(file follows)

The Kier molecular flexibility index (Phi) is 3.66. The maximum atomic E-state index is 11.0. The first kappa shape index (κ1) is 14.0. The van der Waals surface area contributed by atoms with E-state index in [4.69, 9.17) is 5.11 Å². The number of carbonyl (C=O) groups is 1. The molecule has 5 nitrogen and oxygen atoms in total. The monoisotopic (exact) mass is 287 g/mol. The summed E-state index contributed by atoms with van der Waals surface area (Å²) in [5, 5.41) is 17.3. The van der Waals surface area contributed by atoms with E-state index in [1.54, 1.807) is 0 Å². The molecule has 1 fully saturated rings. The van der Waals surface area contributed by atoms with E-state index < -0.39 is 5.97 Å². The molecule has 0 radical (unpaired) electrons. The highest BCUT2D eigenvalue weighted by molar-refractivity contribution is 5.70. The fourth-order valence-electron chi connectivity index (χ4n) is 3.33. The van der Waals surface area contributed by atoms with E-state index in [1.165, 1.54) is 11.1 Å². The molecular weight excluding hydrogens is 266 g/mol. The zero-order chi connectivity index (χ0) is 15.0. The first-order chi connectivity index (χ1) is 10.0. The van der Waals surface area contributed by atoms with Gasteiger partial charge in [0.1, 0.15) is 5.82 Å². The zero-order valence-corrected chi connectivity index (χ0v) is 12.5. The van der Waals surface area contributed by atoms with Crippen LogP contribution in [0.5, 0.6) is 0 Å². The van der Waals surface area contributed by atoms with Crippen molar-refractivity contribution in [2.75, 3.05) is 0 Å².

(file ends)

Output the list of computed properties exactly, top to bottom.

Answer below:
The Kier molecular flexibility index (Phi) is 3.66. The maximum atomic E-state index is 11.0. The first kappa shape index (κ1) is 14.0. The van der Waals surface area contributed by atoms with E-state index in [4.69, 9.17) is 5.11 Å². The number of carbonyl (C=O) groups is 1. The molecule has 5 nitrogen and oxygen atoms in total. The monoisotopic (exact) mass is 287 g/mol. The summed E-state index contributed by atoms with van der Waals surface area (Å²) in [5, 5.41) is 17.3. The van der Waals surface area contributed by atoms with E-state index in [1.54, 1.807) is 0 Å². The molecule has 1 fully saturated rings. The van der Waals surface area contributed by atoms with E-state index < -0.39 is 5.97 Å². The molecule has 0 radical (unpaired) electrons. The highest BCUT2D eigenvalue weighted by molar-refractivity contribution is 5.70. The fourth-order valence-electron chi connectivity index (χ4n) is 3.33. The van der Waals surface area contributed by atoms with E-state index in [1.165, 1.54) is 11.1 Å². The molecular weight excluding hydrogens is 266 g/mol. The zero-order chi connectivity index (χ0) is 15.0. The first-order chi connectivity index (χ1) is 10.0. The van der Waals surface area contributed by atoms with Gasteiger partial charge in [0.1, 0.15) is 5.82 Å². The zero-order valence-corrected chi connectivity index (χ0v) is 12.5. The van der Waals surface area contributed by atoms with Crippen LogP contribution in [0.5, 0.6) is 0 Å². The van der Waals surface area contributed by atoms with Crippen molar-refractivity contribution in [2.75, 3.05) is 0 Å².